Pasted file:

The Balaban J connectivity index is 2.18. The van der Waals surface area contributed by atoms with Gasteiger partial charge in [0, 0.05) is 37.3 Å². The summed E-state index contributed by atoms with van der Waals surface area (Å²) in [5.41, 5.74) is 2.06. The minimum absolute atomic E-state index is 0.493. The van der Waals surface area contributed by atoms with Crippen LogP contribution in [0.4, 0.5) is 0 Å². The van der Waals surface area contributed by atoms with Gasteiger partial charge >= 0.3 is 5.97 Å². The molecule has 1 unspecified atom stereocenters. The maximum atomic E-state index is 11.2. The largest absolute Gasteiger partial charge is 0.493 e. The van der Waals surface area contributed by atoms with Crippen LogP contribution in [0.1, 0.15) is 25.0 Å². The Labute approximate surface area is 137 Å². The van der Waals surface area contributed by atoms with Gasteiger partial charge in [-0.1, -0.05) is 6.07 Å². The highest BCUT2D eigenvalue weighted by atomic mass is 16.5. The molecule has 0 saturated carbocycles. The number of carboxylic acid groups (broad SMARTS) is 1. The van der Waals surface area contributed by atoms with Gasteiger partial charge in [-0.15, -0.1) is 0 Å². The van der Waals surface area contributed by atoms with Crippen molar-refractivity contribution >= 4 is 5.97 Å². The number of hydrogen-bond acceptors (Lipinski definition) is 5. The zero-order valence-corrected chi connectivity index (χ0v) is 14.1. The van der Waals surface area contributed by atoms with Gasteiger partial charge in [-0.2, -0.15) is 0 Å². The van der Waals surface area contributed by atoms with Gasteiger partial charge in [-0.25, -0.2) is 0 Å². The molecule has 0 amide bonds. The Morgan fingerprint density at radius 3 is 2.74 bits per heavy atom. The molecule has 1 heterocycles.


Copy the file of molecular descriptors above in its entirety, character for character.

The Balaban J connectivity index is 2.18. The van der Waals surface area contributed by atoms with Gasteiger partial charge in [0, 0.05) is 37.3 Å². The summed E-state index contributed by atoms with van der Waals surface area (Å²) in [5.41, 5.74) is 2.06. The minimum absolute atomic E-state index is 0.493. The van der Waals surface area contributed by atoms with Crippen LogP contribution in [0.4, 0.5) is 0 Å². The van der Waals surface area contributed by atoms with Gasteiger partial charge >= 0.3 is 5.97 Å². The molecule has 1 unspecified atom stereocenters. The maximum atomic E-state index is 11.2. The largest absolute Gasteiger partial charge is 0.493 e. The van der Waals surface area contributed by atoms with Crippen LogP contribution in [0.1, 0.15) is 25.0 Å². The Labute approximate surface area is 137 Å². The van der Waals surface area contributed by atoms with Gasteiger partial charge in [-0.1, -0.05) is 6.07 Å². The highest BCUT2D eigenvalue weighted by atomic mass is 16.5. The molecule has 0 saturated carbocycles. The number of carboxylic acid groups (broad SMARTS) is 1. The van der Waals surface area contributed by atoms with Gasteiger partial charge in [-0.15, -0.1) is 0 Å². The van der Waals surface area contributed by atoms with Crippen molar-refractivity contribution >= 4 is 5.97 Å². The number of hydrogen-bond acceptors (Lipinski definition) is 5. The zero-order valence-corrected chi connectivity index (χ0v) is 14.1. The van der Waals surface area contributed by atoms with Gasteiger partial charge in [-0.2, -0.15) is 0 Å². The van der Waals surface area contributed by atoms with Gasteiger partial charge in [-0.25, -0.2) is 0 Å². The molecule has 0 amide bonds. The Morgan fingerprint density at radius 3 is 2.74 bits per heavy atom. The molecule has 1 heterocycles.